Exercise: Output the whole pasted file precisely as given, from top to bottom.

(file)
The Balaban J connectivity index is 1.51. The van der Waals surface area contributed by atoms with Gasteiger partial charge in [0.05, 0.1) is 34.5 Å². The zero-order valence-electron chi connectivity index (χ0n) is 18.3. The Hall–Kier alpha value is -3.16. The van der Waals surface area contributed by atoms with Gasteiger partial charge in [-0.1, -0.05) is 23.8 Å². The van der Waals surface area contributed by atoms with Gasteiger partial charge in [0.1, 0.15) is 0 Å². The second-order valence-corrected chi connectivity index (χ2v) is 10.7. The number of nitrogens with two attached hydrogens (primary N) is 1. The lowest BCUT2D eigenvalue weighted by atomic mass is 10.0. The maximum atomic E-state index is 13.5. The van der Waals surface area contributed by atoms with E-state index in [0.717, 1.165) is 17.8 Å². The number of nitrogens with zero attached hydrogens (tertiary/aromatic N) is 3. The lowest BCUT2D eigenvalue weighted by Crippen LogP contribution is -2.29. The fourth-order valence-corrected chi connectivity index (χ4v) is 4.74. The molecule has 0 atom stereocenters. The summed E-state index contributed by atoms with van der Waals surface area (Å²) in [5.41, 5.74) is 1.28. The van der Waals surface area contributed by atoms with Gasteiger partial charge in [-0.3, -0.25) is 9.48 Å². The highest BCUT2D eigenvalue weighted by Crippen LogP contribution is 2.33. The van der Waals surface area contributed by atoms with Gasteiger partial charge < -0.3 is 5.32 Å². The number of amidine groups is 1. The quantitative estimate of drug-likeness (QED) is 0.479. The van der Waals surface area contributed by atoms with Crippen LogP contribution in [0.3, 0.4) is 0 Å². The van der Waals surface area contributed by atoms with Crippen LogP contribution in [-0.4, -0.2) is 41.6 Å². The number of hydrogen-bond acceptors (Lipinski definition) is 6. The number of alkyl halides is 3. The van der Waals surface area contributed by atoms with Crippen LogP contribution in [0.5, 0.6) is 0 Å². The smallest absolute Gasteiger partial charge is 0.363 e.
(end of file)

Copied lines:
The Balaban J connectivity index is 1.51. The van der Waals surface area contributed by atoms with Gasteiger partial charge in [0.05, 0.1) is 34.5 Å². The zero-order valence-electron chi connectivity index (χ0n) is 18.3. The Hall–Kier alpha value is -3.16. The van der Waals surface area contributed by atoms with Gasteiger partial charge in [-0.1, -0.05) is 23.8 Å². The van der Waals surface area contributed by atoms with Gasteiger partial charge in [0.1, 0.15) is 0 Å². The second-order valence-corrected chi connectivity index (χ2v) is 10.7. The number of nitrogens with two attached hydrogens (primary N) is 1. The lowest BCUT2D eigenvalue weighted by atomic mass is 10.0. The maximum atomic E-state index is 13.5. The van der Waals surface area contributed by atoms with E-state index in [0.717, 1.165) is 17.8 Å². The number of nitrogens with zero attached hydrogens (tertiary/aromatic N) is 3. The lowest BCUT2D eigenvalue weighted by Crippen LogP contribution is -2.29. The fourth-order valence-corrected chi connectivity index (χ4v) is 4.74. The molecule has 0 atom stereocenters. The summed E-state index contributed by atoms with van der Waals surface area (Å²) in [5.41, 5.74) is 1.28. The van der Waals surface area contributed by atoms with Gasteiger partial charge in [-0.3, -0.25) is 9.48 Å². The highest BCUT2D eigenvalue weighted by Crippen LogP contribution is 2.33. The van der Waals surface area contributed by atoms with Gasteiger partial charge < -0.3 is 5.32 Å². The number of amidine groups is 1. The quantitative estimate of drug-likeness (QED) is 0.479. The van der Waals surface area contributed by atoms with Crippen LogP contribution in [0.3, 0.4) is 0 Å². The van der Waals surface area contributed by atoms with Crippen LogP contribution in [-0.4, -0.2) is 41.6 Å². The number of hydrogen-bond acceptors (Lipinski definition) is 6. The number of alkyl halides is 3. The van der Waals surface area contributed by atoms with Crippen LogP contribution in [0.5, 0.6) is 0 Å². The smallest absolute Gasteiger partial charge is 0.363 e.